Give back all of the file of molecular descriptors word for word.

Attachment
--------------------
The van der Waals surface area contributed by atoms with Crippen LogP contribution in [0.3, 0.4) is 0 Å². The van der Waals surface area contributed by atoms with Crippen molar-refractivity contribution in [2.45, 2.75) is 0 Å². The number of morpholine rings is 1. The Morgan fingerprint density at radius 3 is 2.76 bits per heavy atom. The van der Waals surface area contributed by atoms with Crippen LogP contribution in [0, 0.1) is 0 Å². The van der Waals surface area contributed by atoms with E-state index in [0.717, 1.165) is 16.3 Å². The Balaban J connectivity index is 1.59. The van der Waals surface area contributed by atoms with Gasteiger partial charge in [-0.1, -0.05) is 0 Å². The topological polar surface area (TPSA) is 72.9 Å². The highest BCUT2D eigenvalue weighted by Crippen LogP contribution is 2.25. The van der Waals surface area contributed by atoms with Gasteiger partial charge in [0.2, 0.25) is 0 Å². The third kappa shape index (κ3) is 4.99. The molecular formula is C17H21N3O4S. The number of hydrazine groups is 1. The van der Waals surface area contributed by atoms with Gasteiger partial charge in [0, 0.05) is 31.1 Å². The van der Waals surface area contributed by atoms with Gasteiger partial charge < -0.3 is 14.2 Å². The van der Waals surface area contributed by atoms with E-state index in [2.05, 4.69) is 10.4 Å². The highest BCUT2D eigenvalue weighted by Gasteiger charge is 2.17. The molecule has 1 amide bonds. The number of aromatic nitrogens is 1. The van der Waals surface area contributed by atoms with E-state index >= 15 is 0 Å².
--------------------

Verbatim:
The van der Waals surface area contributed by atoms with Crippen LogP contribution in [0.3, 0.4) is 0 Å². The van der Waals surface area contributed by atoms with Crippen molar-refractivity contribution in [2.45, 2.75) is 0 Å². The number of morpholine rings is 1. The Morgan fingerprint density at radius 3 is 2.76 bits per heavy atom. The van der Waals surface area contributed by atoms with Crippen LogP contribution in [0, 0.1) is 0 Å². The van der Waals surface area contributed by atoms with E-state index in [0.717, 1.165) is 16.3 Å². The Balaban J connectivity index is 1.59. The van der Waals surface area contributed by atoms with Gasteiger partial charge in [-0.1, -0.05) is 0 Å². The topological polar surface area (TPSA) is 72.9 Å². The highest BCUT2D eigenvalue weighted by Crippen LogP contribution is 2.25. The van der Waals surface area contributed by atoms with Gasteiger partial charge in [0.2, 0.25) is 0 Å². The third kappa shape index (κ3) is 4.99. The molecular formula is C17H21N3O4S. The number of hydrazine groups is 1. The van der Waals surface area contributed by atoms with Gasteiger partial charge in [0, 0.05) is 31.1 Å². The van der Waals surface area contributed by atoms with Gasteiger partial charge < -0.3 is 14.2 Å². The van der Waals surface area contributed by atoms with E-state index in [2.05, 4.69) is 10.4 Å². The highest BCUT2D eigenvalue weighted by Gasteiger charge is 2.17. The molecule has 1 amide bonds. The number of aromatic nitrogens is 1. The van der Waals surface area contributed by atoms with E-state index >= 15 is 0 Å².